Sleep and Breathing

, Volume 18, Issue 4, pp 829–835

Effects of environment light during sleep on autonomic functions of heart rate and breathing

  • Motoo Yamauchi
  • Frank J. Jacono
  • Yukio Fujita
  • Makiko Kumamoto
  • Masanori Yoshikawa
  • Cara K. Campanaro
  • Kenneth A. Loparo
  • Kingman P. Strohl
  • Hiroshi Kimura
Original Article

DOI: 10.1007/s11325-014-0951-7

Cite this article as:
Yamauchi, M., Jacono, F.J., Fujita, Y. et al. Sleep Breath (2014) 18: 829. doi:10.1007/s11325-014-0951-7

Abstract

Purpose

Poor sleep hygiene including sleeping in the daytime or with the lights on at night is discovered during the assessment of many sleep disorders including sleep apnea. The aim of this study was to investigate whether environmental light affected autonomic control of heart rate, sleep-disordered breathing (SDB), and/or breathing patterning.

Methods

Seventeen non-obese healthy volunteers without witnessed snoring and apneas were recruited. Studies were performed at home using a type 3 portable monitor combined with actigraphy for sleep-wake timing, using a randomly assigned, crossover between dark, or 1,000 lx of fluorescent lighting environment. The outcomes were low-frequency power divided by high-frequency power (LF/HF ratio) in the analysis of heart rate variability, the apnea-hypopnea index (AHI), and ventilatory pattern variability before and after sleep onset between environments.

Results

The LF/HF ratio and AHI were both significantly higher in light as compared to dark. Before sleep onset, the coefficient of variation (CV) for breath-to-breath tidal volume representing breathing irregularity tended to be higher in light than in dark environment. The CV values for tidal volume after sleep onset were significantly decreased compared with before sleep onset in both sleep environments. Mutual information of the ventilatory pattern was significantly lower before sleep onset than after sleep onset, only in the light environment.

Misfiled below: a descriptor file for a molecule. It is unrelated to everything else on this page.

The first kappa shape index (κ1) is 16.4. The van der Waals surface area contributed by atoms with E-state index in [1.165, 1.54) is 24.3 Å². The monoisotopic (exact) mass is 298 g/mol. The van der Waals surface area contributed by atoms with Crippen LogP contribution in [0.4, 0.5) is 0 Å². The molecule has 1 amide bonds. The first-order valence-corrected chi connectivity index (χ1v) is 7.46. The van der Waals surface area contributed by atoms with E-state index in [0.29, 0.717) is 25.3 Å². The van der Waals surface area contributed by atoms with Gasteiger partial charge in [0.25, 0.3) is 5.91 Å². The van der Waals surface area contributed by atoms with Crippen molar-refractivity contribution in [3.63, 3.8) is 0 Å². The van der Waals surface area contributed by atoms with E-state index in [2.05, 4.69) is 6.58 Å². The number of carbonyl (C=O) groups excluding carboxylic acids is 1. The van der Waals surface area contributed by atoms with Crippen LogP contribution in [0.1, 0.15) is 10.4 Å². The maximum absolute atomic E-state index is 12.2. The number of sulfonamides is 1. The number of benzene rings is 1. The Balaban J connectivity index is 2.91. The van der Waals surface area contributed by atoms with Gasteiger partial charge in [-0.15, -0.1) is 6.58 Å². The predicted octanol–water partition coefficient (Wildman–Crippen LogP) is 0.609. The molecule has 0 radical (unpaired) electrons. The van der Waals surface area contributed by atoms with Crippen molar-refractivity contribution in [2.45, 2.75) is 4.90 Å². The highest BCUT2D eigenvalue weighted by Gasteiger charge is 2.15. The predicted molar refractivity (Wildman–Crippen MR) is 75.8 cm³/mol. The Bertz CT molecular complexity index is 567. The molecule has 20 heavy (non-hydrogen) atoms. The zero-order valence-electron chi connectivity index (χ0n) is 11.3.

Conclusions

Sleeping in the light has effects like that of a stressor as it is associated with neuroexcitation, SDB, and resting breathing irregularity in healthy volunteers. These findings may be relevant to many sleep disorders associated with poor sleep hygiene.

Keywords

Obstructive sleep apnea Sleep environment Sleep hygiene Sympathetic nerve activity Resting breathing irregularity 

Abbreviations

AHI

Apnea-hypopnea index

BMI

Body mass index

CPAP

Nasal continuous positive airway pressure

CV

Coefficient of variation

ECG

Electrocardiogram

EEG

Electroencephalogram

LF/HF ratio

Low-frequency power divided by high-frequency power in the analysis of heart rate variability

OSAS

Obstructive sleep apnea syndrome

RIP

Respiratory inductance plethysmography

SD

Standard deviation

SDB

Sleep-disordered breathing

SpO2

Pulse oximetry

Ttot

Breath-to-breath respiratory duration

Copyright information

© Springer-Verlag Berlin Heidelberg 2014

Authors and Affiliations

  • Motoo Yamauchi
    • 1
  • Frank J. Jacono
    • 2
  • Yukio Fujita
    • 1
  • Makiko Kumamoto
    • 1
  • Masanori Yoshikawa
    • 1
  • Cara K. Campanaro
    • 2
  • Kenneth A. Loparo
    • 3
  • Kingman P. Strohl
    • 2
  • Hiroshi Kimura
    • 1
  1. 1.Second Department of Internal Medicine (Department of Respiratory Medicine)Nara Medical UniversityKashiharaJapan
  2. 2.Division of Pulmonary, Critical Care and Sleep MedicineCase Western Reserve University and Louis Stokes Cleveland VA Medical CenterClevelandUSA
  3. 3.Department of Electrical Engineering and Computer ScienceCase Western Reserve UniversityClevelandUSA

Personalised recommendations